This may not be necessary everywhere; but in developed countries it probably is.
The decision for a farm to become organic is not an overnight process. Although it can be started at any time, organic farming requires much planning and forethought. Changeover tends to be a transitional process that takes into consideration the state of the farm in its present condition and its suitability to organic farming methods. The type of organic classification the farm is pursuing (i.e. organic, biodynamic) will dictate what procedures, tests and methods must be used, and what time is involved. Contact your local or national certification board to obtain guidelines on what is involved in converting all or part of a property to organic growing.
A number of organic organisations have been established around the world to carry out quality assurance monitoring. In Australia, there are three main certification bodies – the Biological Farmers Association (BFA), the Bio-Dynamic Agricultural Association of Australia (identified by the Demeter trademark), and the National Association of Sustainable Agriculture in Australia (NASAA). There are equivalent bodies overseas, working with the umbrella organisation, the IFOAM (International Federation of Organic Agriculture Movements). There are several organic certification bodies within the UK all of which conform to the standards laid down by the EU including: Organic Farmers and Growers (AF&G), DEFRA, Soil Association Certification Ltd. The standards set by DEFRA conform to the minimum standards set by the International Federation of Organic Agricultural Movements (IFOAM). As a matter of interest, Soil Association certification has it's own standards, which are more exacting than those laid down by DEFRA.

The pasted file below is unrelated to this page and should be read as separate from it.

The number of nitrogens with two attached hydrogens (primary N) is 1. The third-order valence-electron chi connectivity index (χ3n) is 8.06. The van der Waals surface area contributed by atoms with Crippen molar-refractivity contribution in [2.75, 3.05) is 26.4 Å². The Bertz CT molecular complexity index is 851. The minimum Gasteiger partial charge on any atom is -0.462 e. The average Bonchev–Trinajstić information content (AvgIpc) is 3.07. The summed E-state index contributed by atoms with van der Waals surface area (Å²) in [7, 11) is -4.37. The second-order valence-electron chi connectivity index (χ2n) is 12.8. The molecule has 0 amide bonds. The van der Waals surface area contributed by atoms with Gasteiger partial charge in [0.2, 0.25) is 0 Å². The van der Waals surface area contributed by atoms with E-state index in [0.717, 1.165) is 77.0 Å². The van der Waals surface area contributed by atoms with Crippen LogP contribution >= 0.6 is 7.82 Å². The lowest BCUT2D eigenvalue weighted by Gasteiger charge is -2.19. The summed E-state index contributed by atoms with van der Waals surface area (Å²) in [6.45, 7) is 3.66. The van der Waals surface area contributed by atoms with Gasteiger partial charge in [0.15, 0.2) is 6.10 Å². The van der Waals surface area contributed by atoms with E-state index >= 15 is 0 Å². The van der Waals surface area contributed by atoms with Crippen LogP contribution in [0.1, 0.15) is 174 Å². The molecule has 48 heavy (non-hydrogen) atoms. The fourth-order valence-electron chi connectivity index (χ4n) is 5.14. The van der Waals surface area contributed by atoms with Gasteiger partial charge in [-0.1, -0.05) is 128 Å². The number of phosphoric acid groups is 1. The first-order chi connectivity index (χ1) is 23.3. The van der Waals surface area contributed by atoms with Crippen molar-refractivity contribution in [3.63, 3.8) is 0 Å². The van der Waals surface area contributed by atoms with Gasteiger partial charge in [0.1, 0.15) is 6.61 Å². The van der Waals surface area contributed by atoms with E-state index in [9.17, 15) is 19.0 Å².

Certification is obtained through on-farm and produce inspections to ensure the product is what it claims to be. The produce is graded according to its organic status (eg. NASAA has three grades: A: Organic; B: Conversion to organic; C: not organic).
The certification bodies work with government agencies and equivalent bodies overseas to ensure that organic produce complies with national and international standards. One of the main aims of the standards is to restrict what is being sold as ‘organic’ and to provide more universal grading and packaging systems to reduce confusion among consumers.
It is in the organic growers’ interests to obtain certification. Within Australia, all major outlets such as supermarkets and all organic wholesalers around the country will deal only in certified produce. While it is not illegal to sell uncertified produce as ‘organic’, it is illegal to sell it as "certified organic".
In Australia exported organic produce is subject to more stringent rules. Any product carrying an organic or bio-dynamic label must be accredited by an AQUIS-accredited (Australian Quarantine Service) organic certifier such as the BFA or NASAA, and they must comply with the standards set down by the IFOAM (International Federation of Organic Agricultural Movements).
The certification process extends beyond the farm. The certifiers may also certify processors, input manufacturers and packers, transporters, packaging sheds, wholesalers, importers and exporters.